Fall Wreath Country Style!

My hubby, who lives this wreath, posted it on FB saying, "if your fall wreath is covered in cotton bols, pheasant feathers, deer antlers, and burlap--you might be a redneck!"--to borrow from the truly hilarious Jeff Foxworthy! But seriously--aside from a $10 grapevine wreath and a deeply discounted $2.50 roll of wired burlap ribbon and some picks I stole from tired old wrests and arrangements hiding in storage--this wreath cost just about $12.50!
I have the blessing of living in the Deep South, in Sweet Home Alabama, near miles and miles of cotton fields. Since I don't own the fields, I asked for and received permission to cut a few branches off their crops just before harvesting (but if you don't have cotton fields near your home or if it ain't cotton pickin time, they do sell cotton bol twigs--real and faux--at Michael's and Hobby Lobby, etc.) My friend had been pheasant hunting and generously shared a handful of "pheathers"; and the deer antlers can be purchased --but are often given away for free--from the local taxidermy shop! (Tip--if you don't know anyone who deer hunts, go out to the nearest forest (way back in the woods) during springtime and scour the woods for antlers. Deer shed them in the spring time, so look for trees with fresh scrape marks on the trunks, and you're likely to find them very close by!)
The wired burlap ribbon I used was heavily wired, causing the knot in the bow to be scrunched up. So I used the smaller feathers around the knot to give it more impact. A small, virtually unnoticeable detail, but they're really cute!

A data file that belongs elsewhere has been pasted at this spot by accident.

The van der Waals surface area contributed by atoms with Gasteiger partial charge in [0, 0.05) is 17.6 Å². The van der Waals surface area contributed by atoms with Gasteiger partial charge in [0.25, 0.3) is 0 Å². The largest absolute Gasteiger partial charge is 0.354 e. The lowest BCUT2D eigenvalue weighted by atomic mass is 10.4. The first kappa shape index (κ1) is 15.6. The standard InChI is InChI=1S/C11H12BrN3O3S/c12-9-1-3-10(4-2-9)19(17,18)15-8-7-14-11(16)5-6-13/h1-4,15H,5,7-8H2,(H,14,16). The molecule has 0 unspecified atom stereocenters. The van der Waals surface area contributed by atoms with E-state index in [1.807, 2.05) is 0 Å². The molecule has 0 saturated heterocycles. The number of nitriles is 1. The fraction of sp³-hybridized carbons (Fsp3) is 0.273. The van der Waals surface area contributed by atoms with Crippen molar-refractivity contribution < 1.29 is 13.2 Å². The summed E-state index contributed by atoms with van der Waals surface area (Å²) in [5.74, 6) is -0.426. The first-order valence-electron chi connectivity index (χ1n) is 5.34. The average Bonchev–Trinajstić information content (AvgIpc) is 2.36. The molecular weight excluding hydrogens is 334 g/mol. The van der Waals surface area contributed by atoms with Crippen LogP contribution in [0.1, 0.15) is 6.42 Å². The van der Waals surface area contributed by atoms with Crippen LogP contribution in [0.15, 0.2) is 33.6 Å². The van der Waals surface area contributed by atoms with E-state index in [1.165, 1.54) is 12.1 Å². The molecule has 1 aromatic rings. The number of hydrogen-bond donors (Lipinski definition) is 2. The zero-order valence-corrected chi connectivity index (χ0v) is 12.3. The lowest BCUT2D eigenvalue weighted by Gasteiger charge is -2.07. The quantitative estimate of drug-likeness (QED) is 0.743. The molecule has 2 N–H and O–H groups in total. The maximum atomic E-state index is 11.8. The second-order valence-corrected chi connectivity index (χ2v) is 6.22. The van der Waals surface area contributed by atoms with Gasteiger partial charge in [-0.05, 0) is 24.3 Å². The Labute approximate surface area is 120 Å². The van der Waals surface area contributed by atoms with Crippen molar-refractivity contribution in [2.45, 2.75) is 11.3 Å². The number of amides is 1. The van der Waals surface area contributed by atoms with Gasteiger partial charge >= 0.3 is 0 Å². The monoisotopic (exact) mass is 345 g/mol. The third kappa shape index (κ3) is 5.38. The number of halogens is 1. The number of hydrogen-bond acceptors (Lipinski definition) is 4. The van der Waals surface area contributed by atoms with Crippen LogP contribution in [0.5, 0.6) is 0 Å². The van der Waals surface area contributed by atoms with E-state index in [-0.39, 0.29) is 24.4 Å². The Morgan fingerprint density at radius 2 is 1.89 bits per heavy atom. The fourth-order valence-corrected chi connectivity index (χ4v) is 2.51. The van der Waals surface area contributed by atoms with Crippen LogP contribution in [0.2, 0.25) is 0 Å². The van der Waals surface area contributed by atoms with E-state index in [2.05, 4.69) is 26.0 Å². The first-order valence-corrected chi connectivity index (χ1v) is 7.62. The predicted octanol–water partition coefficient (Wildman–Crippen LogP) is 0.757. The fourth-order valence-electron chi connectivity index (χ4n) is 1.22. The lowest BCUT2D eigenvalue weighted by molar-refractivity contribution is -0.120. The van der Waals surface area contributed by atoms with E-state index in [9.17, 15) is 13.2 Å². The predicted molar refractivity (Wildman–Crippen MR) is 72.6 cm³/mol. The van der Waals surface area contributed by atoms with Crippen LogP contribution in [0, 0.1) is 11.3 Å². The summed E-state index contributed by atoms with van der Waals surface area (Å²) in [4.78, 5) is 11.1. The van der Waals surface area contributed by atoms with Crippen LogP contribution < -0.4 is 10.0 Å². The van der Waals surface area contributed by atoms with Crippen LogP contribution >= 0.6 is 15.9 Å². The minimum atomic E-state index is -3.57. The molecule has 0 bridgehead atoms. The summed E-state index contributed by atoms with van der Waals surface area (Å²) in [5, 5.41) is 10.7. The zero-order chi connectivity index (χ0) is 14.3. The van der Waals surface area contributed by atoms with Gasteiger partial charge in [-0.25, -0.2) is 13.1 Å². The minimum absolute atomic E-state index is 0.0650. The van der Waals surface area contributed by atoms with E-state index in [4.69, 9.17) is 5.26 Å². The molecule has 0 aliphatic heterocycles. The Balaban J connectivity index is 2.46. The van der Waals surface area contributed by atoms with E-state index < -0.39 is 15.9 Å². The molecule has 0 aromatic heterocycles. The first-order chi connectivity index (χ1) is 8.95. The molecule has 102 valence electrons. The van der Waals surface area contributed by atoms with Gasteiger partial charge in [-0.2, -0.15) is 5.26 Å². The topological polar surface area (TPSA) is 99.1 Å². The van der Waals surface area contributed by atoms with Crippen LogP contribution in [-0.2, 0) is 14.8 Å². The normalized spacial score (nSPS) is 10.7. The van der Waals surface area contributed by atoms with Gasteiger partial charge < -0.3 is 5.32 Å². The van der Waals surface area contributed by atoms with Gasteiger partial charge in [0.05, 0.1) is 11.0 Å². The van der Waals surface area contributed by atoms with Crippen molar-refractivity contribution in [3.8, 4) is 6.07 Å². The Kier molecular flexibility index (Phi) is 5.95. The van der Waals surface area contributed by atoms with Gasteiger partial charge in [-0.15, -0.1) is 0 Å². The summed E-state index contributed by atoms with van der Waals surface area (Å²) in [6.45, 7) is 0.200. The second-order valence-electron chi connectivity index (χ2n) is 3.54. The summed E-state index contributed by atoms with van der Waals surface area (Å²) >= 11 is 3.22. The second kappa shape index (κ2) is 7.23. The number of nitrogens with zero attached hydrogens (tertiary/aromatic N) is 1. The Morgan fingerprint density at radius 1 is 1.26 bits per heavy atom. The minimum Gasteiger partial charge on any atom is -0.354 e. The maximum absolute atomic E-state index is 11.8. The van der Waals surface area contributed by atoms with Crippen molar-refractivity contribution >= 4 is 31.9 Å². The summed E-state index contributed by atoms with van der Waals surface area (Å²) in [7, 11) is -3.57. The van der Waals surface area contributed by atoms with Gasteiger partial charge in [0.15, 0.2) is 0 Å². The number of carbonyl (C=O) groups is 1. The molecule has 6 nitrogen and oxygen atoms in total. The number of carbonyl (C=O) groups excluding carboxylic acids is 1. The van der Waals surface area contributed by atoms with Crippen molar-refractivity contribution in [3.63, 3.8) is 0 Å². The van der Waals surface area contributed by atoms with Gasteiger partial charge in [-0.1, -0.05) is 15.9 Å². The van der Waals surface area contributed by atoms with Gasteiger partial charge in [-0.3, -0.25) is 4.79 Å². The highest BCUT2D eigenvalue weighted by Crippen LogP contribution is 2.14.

I'm not a fan of glue guns (too many blisters, and it damages the wreath and the decorations if you want to reuse them elsewhere) so I used brown pipe cleaners threaded through the pinecones and threaded the ends through the grapevine. >(Pinecones--also found in the woods, and in my yard--were bleached to achieve the aged look>>soak for 24 hours in 2 parts bleach, 1 part water, then remove and dry in the sun for several days. They close up when wet but open and bleach out in the sun! Or dry them in the oven for a few hours at 175 degrees).

> The two separate antlers We're secured to the wreath with fishing line my neighbor kindly shared with me.

> I stuck everything else in through the grapevine twigs and they stay in wonderfully--nothing has fallen out!!

> I even added a few fallen maple tree leaves at the last minute for a pop!

> Bottom line, as you see all the beautiful examples of wreaths and other fall decor, resist rushing out to the local craft store to make yours and see what you have in your yard, alongside the road and in your community.

Through the many creative and resourceful members of the HomeTalk community, I have learned how repurposing and using renewable resources is so rewarding! It adds such depth of pride to the finished project, dontcha think?!

Have a Happy Fall, y'all! Now, git on out in the woods and embrace your inner redneck!
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